After we talked for a while I let them know that I had decided to ask the Atheist community of Reddit if they had any questions that they would like me to ask the missionaries and I was overwhelmed with the number of questions I actually got (See them all here). I only got to read through the multitude of questions about an hour prior to their coming to the house so I didn’t get to really dive deep into these, plus the missionaries were running close to their very strict curfew.

Former Missionary:

One of the top rated responses from reddit was from Kadjar:

I was a missionary at that training center in Provo. I was one of the guys on the other end of that conversation.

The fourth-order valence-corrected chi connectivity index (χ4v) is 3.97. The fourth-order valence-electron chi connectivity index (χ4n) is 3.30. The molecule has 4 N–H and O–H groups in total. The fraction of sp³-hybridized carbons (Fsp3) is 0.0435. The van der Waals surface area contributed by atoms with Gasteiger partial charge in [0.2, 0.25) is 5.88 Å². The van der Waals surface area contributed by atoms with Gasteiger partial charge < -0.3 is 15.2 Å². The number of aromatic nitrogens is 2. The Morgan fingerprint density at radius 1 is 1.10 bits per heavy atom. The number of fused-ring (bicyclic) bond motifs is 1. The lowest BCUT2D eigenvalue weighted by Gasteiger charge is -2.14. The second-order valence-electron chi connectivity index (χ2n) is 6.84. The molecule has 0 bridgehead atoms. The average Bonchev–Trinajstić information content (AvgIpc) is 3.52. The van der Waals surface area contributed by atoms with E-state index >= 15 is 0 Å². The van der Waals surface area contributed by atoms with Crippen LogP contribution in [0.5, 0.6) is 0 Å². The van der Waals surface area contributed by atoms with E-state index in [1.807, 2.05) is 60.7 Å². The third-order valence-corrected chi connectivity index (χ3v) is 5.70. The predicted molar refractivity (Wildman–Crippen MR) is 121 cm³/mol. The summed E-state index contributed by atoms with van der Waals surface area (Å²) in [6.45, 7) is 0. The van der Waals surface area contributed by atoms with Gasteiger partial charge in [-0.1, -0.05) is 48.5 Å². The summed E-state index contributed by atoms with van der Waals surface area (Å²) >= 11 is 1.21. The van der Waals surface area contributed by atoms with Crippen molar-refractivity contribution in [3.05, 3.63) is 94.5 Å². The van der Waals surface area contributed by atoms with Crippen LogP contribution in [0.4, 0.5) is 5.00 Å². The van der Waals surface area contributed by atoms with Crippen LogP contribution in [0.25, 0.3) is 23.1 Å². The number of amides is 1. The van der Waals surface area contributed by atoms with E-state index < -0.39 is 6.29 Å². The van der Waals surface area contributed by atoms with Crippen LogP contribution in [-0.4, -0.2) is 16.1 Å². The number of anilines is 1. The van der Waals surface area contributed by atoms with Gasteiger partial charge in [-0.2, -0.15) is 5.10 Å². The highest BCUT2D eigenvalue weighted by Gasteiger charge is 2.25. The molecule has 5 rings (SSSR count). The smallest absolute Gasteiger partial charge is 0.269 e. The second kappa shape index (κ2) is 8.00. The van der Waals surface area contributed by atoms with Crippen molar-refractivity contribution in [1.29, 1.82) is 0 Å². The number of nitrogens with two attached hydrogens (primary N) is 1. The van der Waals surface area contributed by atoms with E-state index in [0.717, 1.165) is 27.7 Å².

I’m now an atheist, and I’d be happy to give you any advice or answer any questions you might have before they come.

I read this directly to the missionaries and they seemed perplexed and saddened by it, but offered no other comment. I am incredibly glad for Kadjar though, that he/she was able to reject god despite being so bound to him.

Genetics, DNA, Israel connection

Another popular question came from disturbd:

Ask them if they understand genetics and how do they feel about the recent debunking of the Mormon belief that native Americans are descended from a tribe of Israel.

Also, ask them why God would give humans and chimps such similar DNA sequences, noting that human chromosome 2 appears to be the result of the fusion of the great ape chromosomes 12 and 13, complete with identical insertion points for ERVS in both sub-telomeric regions. Don’t forget to remind them that numerous experiments have shown that ERV insertion points are random, and that the chances of the 16 ERV insertion point “coincidences” we find in humans/chimp DNA are about 1 in 2.057 x 10^138. In other words, damn near impossible.